There has been a clash in the South China Sea over a move to intercept a vessel said to be fishing illegally. Indonesia has accused a Vietnamese coastguard ship of ramming one of its vessels on the weekend in a bid to stop a Vietnamese boat from being impounded for fishing in waters that it claims exclusively.

The clash saw Jakarta summon Vietnam’s ambassador on Monday, after a dozen Vietnamese fishermen were detained by the Indonesian navy.

The drama also prompted a senior Indonesian minister to announce a return to sinking foreign trawlers.

“The actions taken by the Vietnamese coastguard ship endangered the lives of officers from both countries and is not in accordance with international law or the spirit of ASEAN (the Association of Southeast Asian Nations),” Indonesia’s foreign ministry said, according to AFP.

Jakarta claims the area in the southernmost reaches of the South China Sea as its economic zone – and the exclusive right to exploit resources.

The navy said two Vietnamese coastguard ships tried to prevent an illegal fishing boat from being apprehended by ramming its vessel.

Indonesian authorities later said the fishing boat sank, possibly due to an accidental collision. They did not elaborate.

A dozen fishermen were detained and remain in Indonesian custody. Two others escaped detention by jumping into the water. They were picked by the Vietnamese coastguard, which then fled, the navy said.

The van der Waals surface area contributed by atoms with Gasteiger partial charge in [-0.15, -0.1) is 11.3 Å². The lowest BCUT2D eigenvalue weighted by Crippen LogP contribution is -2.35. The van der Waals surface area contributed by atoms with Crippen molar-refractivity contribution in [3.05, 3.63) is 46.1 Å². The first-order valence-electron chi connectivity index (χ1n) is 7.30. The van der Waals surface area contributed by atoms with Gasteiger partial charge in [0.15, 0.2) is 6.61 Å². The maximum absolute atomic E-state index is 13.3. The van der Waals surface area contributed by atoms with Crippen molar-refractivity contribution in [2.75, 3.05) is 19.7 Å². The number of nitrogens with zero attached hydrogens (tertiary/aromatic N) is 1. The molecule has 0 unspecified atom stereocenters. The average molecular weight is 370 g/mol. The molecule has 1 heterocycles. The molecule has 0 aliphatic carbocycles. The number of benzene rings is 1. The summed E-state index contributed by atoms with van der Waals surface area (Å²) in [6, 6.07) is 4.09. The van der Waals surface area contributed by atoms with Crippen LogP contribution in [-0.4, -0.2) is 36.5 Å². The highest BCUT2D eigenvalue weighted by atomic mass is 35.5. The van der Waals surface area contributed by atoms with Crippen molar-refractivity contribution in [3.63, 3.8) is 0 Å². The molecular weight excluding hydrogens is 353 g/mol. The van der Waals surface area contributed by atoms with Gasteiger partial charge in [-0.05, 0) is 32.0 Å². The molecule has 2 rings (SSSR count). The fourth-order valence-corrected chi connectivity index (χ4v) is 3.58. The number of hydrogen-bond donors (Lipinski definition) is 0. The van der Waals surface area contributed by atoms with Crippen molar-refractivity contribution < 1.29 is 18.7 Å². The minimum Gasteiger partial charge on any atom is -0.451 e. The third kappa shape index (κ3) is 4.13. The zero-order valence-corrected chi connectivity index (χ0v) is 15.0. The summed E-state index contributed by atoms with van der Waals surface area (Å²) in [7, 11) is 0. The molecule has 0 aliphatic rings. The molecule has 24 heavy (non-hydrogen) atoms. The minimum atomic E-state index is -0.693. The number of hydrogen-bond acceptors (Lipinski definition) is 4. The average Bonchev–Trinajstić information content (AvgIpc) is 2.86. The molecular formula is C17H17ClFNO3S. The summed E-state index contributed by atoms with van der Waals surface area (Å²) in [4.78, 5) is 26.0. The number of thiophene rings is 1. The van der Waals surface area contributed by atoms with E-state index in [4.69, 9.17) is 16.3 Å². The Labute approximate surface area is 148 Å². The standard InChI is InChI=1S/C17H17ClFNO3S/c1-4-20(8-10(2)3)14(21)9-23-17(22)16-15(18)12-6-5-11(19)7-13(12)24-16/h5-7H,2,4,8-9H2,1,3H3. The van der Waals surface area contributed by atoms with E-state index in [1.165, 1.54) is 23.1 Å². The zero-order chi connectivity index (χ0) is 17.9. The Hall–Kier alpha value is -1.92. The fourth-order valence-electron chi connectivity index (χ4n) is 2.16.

Video circulating on social media purported to show a Vietnamese patrol boat ramming the left side of the Indonesian vessel as the armed navy crew shouted abuse.

A screen grab taken after the Vietnamese coastguard vessel hit the Indonesia navy boat off Borneo on April 27, 2019. Photo: Indonesian navy / AFP

Indonesia, the world’s biggest archipelago nation, has been trying to stop foreign vessels fishing illegally in its territory, claiming it costs the economy billions of dollars annually. It turned to a campaign of blowing up captured foreign boats as a deterrent.

Hundreds of detained foreign fishing vessels have been sunk, including many Vietnamese boats – after the crews were removed – over the past five years, with some blown up in spectacular public displays.

The practice was suspended for several months, but Indonesian fisheries minister Susi Pudjiastuti announced on Monday that it would resume this weekend.

“On the 4th (of May) we will be sinking 51 boats, mostly from Vietnam!” AFP said Susi did not say if it was in retaliation for the latest diplomatic clash with Vietnam.

Two years ago, Indonesia changed the name of the southern part of the South China Sea to the North Natuna Sea in a bid to show its sovereignty.

More recently, it inaugurated a new military base in the chain of several hundred small islands to beef up its border defense.

The moves have prompted criticism from Beijing whose claims in the sea overlap with Indonesia’s claim around the remote Natuna Islands.

With reporting by AFP